This is a trend that is anticipated to rise as ransomware is expected to grow. This can not be attributed to encryption, but to a wider exfiltration of data. Ransom demands have become more common, and the frequency of these demands causes significant costs due to downtime. This rise in ransomware is also expected due to information technology systems converging with

important infrastructure and operational technology systems at a faster pace. We need to be more particular when it comes to compiling our portfolios and be more aware when integrating security measures.

Johnathan Lightfoot

Johnathan Lightf


Johnathan Lightfoot has been involved with IT for over 30 years. Currently, he is the Director of Assessments and IT Services for the government contracting firm Symbiont, Inc., a 36-year-old family owned, operated, and managed information technology firm. He heads up their Cybersecurity Assessments division with a focus on DoD’s CMMC program.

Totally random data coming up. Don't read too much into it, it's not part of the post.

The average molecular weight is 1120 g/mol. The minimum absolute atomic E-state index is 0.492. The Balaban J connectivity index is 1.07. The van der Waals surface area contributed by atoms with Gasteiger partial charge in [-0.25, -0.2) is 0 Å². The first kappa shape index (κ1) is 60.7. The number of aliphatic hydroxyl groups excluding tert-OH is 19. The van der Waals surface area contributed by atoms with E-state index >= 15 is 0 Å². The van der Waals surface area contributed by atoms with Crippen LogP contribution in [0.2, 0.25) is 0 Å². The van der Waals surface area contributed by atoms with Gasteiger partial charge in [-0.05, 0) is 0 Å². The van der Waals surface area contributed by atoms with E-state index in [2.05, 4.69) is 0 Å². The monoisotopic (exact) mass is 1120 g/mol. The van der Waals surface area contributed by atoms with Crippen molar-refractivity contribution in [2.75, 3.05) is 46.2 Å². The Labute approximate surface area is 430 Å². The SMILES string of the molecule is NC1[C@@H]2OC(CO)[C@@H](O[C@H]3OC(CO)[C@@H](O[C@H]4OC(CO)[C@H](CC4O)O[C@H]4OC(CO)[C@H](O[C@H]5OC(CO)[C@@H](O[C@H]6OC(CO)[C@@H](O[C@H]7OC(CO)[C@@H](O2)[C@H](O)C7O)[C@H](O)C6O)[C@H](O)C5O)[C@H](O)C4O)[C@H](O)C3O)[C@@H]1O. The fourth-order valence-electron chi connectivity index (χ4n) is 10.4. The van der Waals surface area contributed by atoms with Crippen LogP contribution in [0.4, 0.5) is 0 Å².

“The most significant trend I notice in my conversations with clients is the desire to use a cybersecurity framework…”

Previously, it may have been considered “good enough” to install antivirus or anti-malware to achieve a safe computing environment. However, as of now, we are seeing cybersecurity threats are growing and evolving. My clients now want to put in place a framework or system that looks more holistically at their cybersecurity, data, and business operations.

I am noting that they are beginning to get frustrated with the current piecemeal of sorts that occurs when purchasing different security tools, only to discover that the tool does not deliver for them or is incompatible with previously purchased tools. With this frustration, they are looking for the end of the rainbow scenarios. Cybersecurity frameworks seem to be something they feel comfortable with. They can see the overall plan and roadmap their progression to getting to the end of the process.